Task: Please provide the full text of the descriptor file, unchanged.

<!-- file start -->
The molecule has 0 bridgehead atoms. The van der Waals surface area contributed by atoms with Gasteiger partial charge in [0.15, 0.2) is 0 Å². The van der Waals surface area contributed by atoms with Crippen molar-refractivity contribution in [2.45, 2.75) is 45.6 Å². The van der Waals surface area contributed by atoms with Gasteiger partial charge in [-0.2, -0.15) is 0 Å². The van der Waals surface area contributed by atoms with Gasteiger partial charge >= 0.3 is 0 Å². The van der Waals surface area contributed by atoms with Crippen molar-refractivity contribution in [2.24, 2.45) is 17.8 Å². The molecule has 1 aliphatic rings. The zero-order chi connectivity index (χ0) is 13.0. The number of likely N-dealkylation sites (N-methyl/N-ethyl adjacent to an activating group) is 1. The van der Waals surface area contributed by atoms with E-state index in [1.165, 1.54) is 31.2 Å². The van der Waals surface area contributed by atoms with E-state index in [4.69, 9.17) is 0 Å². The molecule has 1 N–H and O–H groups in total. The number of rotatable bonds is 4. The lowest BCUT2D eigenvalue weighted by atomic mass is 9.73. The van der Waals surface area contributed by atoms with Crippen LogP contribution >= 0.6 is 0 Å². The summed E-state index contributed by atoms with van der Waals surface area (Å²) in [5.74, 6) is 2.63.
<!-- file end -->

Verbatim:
The molecule has 0 bridgehead atoms. The van der Waals surface area contributed by atoms with Gasteiger partial charge in [0.15, 0.2) is 0 Å². The van der Waals surface area contributed by atoms with Crippen molar-refractivity contribution in [2.45, 2.75) is 45.6 Å². The van der Waals surface area contributed by atoms with Gasteiger partial charge in [-0.2, -0.15) is 0 Å². The van der Waals surface area contributed by atoms with Gasteiger partial charge >= 0.3 is 0 Å². The van der Waals surface area contributed by atoms with Crippen molar-refractivity contribution in [2.24, 2.45) is 17.8 Å². The molecule has 1 aliphatic rings. The zero-order chi connectivity index (χ0) is 13.0. The number of likely N-dealkylation sites (N-methyl/N-ethyl adjacent to an activating group) is 1. The van der Waals surface area contributed by atoms with E-state index in [1.165, 1.54) is 31.2 Å². The van der Waals surface area contributed by atoms with E-state index in [4.69, 9.17) is 0 Å². The molecule has 1 N–H and O–H groups in total. The number of rotatable bonds is 4. The lowest BCUT2D eigenvalue weighted by atomic mass is 9.73. The van der Waals surface area contributed by atoms with Crippen LogP contribution >= 0.6 is 0 Å². The summed E-state index contributed by atoms with van der Waals surface area (Å²) in [5.74, 6) is 2.63.